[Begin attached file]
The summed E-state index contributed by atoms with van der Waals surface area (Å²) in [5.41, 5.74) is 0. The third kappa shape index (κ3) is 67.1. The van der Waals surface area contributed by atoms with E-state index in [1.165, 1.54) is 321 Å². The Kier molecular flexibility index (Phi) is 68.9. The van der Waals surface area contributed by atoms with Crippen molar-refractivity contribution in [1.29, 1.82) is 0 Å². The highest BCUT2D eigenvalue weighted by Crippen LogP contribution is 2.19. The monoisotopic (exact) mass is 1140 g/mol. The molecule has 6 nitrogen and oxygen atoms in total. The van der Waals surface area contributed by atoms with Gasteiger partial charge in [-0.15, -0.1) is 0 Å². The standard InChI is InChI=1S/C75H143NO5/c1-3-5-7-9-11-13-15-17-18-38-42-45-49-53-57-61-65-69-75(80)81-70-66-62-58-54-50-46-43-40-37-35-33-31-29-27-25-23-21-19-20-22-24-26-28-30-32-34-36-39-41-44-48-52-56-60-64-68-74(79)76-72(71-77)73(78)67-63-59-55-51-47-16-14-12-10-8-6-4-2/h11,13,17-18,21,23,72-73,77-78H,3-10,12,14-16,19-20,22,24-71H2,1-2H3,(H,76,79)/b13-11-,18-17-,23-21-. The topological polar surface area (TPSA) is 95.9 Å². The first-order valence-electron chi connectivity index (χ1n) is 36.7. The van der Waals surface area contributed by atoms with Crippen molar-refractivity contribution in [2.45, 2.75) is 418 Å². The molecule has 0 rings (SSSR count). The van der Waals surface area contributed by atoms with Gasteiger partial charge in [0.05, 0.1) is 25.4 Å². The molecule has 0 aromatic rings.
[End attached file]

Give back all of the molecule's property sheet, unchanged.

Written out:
The summed E-state index contributed by atoms with van der Waals surface area (Å²) in [5.41, 5.74) is 0. The third kappa shape index (κ3) is 67.1. The van der Waals surface area contributed by atoms with E-state index in [1.165, 1.54) is 321 Å². The Kier molecular flexibility index (Phi) is 68.9. The van der Waals surface area contributed by atoms with Crippen molar-refractivity contribution in [1.29, 1.82) is 0 Å². The highest BCUT2D eigenvalue weighted by Crippen LogP contribution is 2.19. The monoisotopic (exact) mass is 1140 g/mol. The molecule has 6 nitrogen and oxygen atoms in total. The van der Waals surface area contributed by atoms with Gasteiger partial charge in [-0.15, -0.1) is 0 Å². The standard InChI is InChI=1S/C75H143NO5/c1-3-5-7-9-11-13-15-17-18-38-42-45-49-53-57-61-65-69-75(80)81-70-66-62-58-54-50-46-43-40-37-35-33-31-29-27-25-23-21-19-20-22-24-26-28-30-32-34-36-39-41-44-48-52-56-60-64-68-74(79)76-72(71-77)73(78)67-63-59-55-51-47-16-14-12-10-8-6-4-2/h11,13,17-18,21,23,72-73,77-78H,3-10,12,14-16,19-20,22,24-71H2,1-2H3,(H,76,79)/b13-11-,18-17-,23-21-. The topological polar surface area (TPSA) is 95.9 Å². The first-order valence-electron chi connectivity index (χ1n) is 36.7. The van der Waals surface area contributed by atoms with Crippen molar-refractivity contribution in [2.45, 2.75) is 418 Å². The molecule has 0 rings (SSSR count). The van der Waals surface area contributed by atoms with Gasteiger partial charge in [0.05, 0.1) is 25.4 Å². The molecule has 0 aromatic rings.